Ohio-based cybersecurity firm Finite State released a report that documents flaws in Huawei Technologies’ equipment that can be used by hackers. According to the report, these flaws are much more extensive than those found in similar gear from rival companies. The report does not, however, accuse the company of incorporating these flaws deliberately and does not comment on U.S. claims that the Chinese company uses such flaws to conduct espionage. The flaws were found in firmware, which enables a computer’s hardware.
The Wall Street Journal reports that, according to this research, Finite State “used proprietary, automated systems to analyze more than 1.5 million unique files embedded within nearly 10,000 firmware images supporting 558 products within Huawei’s enterprise-networking product lines.”
About 55 percent of the images “encoded into more than 500 variations” of the Huawei devices contained “at least one such exploitable vulnerability” or potential backdoor. Finite State shared its report with “senior officials in multiple government agencies in the U.S. and the U.K., as well as to lawmakers.”
At the White House, an official stated that “this report supports our assessment that since 2009, Huawei has maintained covert access to some of the systems it has installed for international customers.” Huawei said it “welcomed independent research … [but] couldn’t comment on specifics in the Finite State report because it wasn’t shared in full with the company.”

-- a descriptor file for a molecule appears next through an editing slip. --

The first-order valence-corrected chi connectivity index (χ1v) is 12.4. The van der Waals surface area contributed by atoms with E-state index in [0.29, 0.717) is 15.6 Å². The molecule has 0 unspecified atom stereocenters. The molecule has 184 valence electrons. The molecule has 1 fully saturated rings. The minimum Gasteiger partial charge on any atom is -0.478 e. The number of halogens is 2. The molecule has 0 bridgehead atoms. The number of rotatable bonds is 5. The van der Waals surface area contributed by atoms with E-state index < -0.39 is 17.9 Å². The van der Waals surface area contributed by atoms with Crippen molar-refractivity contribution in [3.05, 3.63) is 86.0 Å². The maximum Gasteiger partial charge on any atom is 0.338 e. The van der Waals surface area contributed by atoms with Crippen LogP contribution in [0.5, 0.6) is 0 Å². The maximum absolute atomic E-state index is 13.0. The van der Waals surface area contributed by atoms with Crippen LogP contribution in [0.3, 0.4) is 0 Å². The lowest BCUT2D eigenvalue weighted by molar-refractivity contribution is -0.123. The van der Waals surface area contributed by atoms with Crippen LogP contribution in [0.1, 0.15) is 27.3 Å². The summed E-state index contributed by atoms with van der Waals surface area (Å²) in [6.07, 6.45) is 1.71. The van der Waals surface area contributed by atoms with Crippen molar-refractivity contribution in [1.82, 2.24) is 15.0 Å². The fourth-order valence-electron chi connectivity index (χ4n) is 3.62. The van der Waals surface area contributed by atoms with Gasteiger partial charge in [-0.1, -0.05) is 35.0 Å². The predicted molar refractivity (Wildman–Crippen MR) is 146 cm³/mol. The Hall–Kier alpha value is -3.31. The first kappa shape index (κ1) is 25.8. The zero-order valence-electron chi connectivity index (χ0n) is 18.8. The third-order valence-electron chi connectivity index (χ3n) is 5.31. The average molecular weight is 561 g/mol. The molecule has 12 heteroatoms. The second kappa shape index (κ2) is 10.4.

Finite State chief executive Matt Wyckhouse, a computer scientist who co-founded the firm in 2017, reported that his company “did the work pro-bono and not on behalf of any government.” The report, which will be made available to the public this week, compared Huawei’s gear with “high-end network switches from Arista Networks and Juniper Networks … [finding] Huawei’s device had higher risk factors in six of nine categories, generally by a substantial margin.”
One Huawei network switch “registered a 91 percent risk percentile for the number of credentials with hard-coded default passwords,” compared to a 0 percent risk for Arista and Juniper.
Department of Homeland Security’s Cybersecurity and Infrastructure Security Agency director Chris Krebs said the research “added to existing concerns about Huawei equipment and the conclusion that the company hasn’t shown the intent or capability to improve its security practices.” Given that, he added, “we find it an unacceptable risk to use Huawei equipment today and in the future.”
White House officials pointed to vulnerabilities that are “are well-known cybersecurity problems that aren’t difficult to avoid,” suggesting that, “Huawei may be purposely designing its products to include weaknesses.” U.S.-China Economic and Security Review Commission’s Michael Wessel said that “it’s hard to see the range and depth of the vulnerabilities identified by Finite State to be anything other than intentional.”
Sources said that “the U.K.’s National Cyber Security Centre also reviewed the Finite State research … and found it broadly aligned with the technical analysis in the agency’s own report, [which] accused Huawei of repeatedly failing to address known security flaws in its products.”
Huawei Personnel Worked With China’s Military on Research Projects, Bloomberg, 6/26/19